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An unauthorised fund, sometimes also referred to as an unregulated fund, is one that is not regulated or authorised by the local regulator, although the fund manager itself will often be authorised and governed by regulations. Common unregulated fund structures include unauthorised unit trusts, limited partnerships (as used by private equity fund managers) and investment trusts.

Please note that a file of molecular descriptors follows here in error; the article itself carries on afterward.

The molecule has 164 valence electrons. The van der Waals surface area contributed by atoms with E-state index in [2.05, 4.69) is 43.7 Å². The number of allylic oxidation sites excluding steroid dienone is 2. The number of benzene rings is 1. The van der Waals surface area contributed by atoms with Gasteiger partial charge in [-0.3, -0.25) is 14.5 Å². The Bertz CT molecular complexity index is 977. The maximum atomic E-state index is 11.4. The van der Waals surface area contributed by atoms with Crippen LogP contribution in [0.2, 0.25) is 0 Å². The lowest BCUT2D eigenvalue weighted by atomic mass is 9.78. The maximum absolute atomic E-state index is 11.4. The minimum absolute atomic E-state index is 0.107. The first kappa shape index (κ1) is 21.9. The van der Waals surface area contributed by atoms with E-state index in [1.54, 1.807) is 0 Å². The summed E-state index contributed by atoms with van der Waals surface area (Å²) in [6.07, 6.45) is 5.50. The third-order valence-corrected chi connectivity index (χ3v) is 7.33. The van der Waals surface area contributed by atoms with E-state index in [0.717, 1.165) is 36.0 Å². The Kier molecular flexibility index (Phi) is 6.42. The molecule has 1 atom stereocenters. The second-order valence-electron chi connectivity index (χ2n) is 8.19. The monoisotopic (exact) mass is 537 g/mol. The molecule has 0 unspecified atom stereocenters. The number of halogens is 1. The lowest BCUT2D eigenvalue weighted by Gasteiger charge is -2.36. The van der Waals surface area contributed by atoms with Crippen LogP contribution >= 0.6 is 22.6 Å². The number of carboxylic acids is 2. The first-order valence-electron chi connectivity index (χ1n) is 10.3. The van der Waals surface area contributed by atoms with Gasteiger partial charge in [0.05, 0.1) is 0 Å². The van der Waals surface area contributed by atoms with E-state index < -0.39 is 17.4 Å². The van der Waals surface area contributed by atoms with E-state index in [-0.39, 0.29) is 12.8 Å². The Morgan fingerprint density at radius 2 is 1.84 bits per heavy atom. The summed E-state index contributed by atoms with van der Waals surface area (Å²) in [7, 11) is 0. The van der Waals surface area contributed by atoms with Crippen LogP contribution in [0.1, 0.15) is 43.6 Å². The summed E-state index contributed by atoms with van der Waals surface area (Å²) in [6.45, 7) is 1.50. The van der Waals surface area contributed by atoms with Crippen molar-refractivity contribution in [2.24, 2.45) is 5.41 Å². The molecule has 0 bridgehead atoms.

In December 2012 a study by law firm Allen & Overy found that although unregulated or lightly regulated funds were one of the most promising alternatives to bank lending, their ability to step in could soon face restraints due to new rules that would combine to make credit more expensive.
Likewise in January 2013 it was reported that private equity and hedge fund managers in Europe would struggle to meet new requirements for unregulated funds, including having to find a depositary for the fund.